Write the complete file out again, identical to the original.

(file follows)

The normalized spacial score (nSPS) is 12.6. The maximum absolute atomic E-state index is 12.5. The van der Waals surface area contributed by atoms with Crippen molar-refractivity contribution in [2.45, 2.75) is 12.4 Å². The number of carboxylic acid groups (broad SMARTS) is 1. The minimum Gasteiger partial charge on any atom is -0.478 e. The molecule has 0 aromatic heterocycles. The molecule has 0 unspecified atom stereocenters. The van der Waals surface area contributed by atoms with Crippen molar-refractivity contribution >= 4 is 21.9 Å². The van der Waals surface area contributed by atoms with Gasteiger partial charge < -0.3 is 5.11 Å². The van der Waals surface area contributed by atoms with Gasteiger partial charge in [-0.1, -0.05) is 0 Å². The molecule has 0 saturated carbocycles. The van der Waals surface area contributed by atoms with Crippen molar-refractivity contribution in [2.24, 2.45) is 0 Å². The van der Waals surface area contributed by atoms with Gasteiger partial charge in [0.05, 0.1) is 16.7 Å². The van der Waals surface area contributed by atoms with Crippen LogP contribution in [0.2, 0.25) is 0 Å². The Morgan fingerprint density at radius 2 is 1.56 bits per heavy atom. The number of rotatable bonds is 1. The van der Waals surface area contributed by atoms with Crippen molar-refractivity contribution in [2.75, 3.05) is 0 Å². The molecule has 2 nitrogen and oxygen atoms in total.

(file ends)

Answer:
The normalized spacial score (nSPS) is 12.6. The maximum absolute atomic E-state index is 12.5. The van der Waals surface area contributed by atoms with Crippen molar-refractivity contribution in [2.45, 2.75) is 12.4 Å². The number of carboxylic acid groups (broad SMARTS) is 1. The minimum Gasteiger partial charge on any atom is -0.478 e. The molecule has 0 aromatic heterocycles. The molecule has 0 unspecified atom stereocenters. The van der Waals surface area contributed by atoms with Crippen molar-refractivity contribution >= 4 is 21.9 Å². The van der Waals surface area contributed by atoms with Gasteiger partial charge < -0.3 is 5.11 Å². The van der Waals surface area contributed by atoms with Gasteiger partial charge in [-0.1, -0.05) is 0 Å². The molecule has 0 saturated carbocycles. The van der Waals surface area contributed by atoms with Crippen molar-refractivity contribution in [2.24, 2.45) is 0 Å². The van der Waals surface area contributed by atoms with Gasteiger partial charge in [0.05, 0.1) is 16.7 Å². The van der Waals surface area contributed by atoms with Crippen LogP contribution in [0.2, 0.25) is 0 Å². The Morgan fingerprint density at radius 2 is 1.56 bits per heavy atom. The number of rotatable bonds is 1. The van der Waals surface area contributed by atoms with Crippen molar-refractivity contribution in [2.75, 3.05) is 0 Å². The molecule has 2 nitrogen and oxygen atoms in total.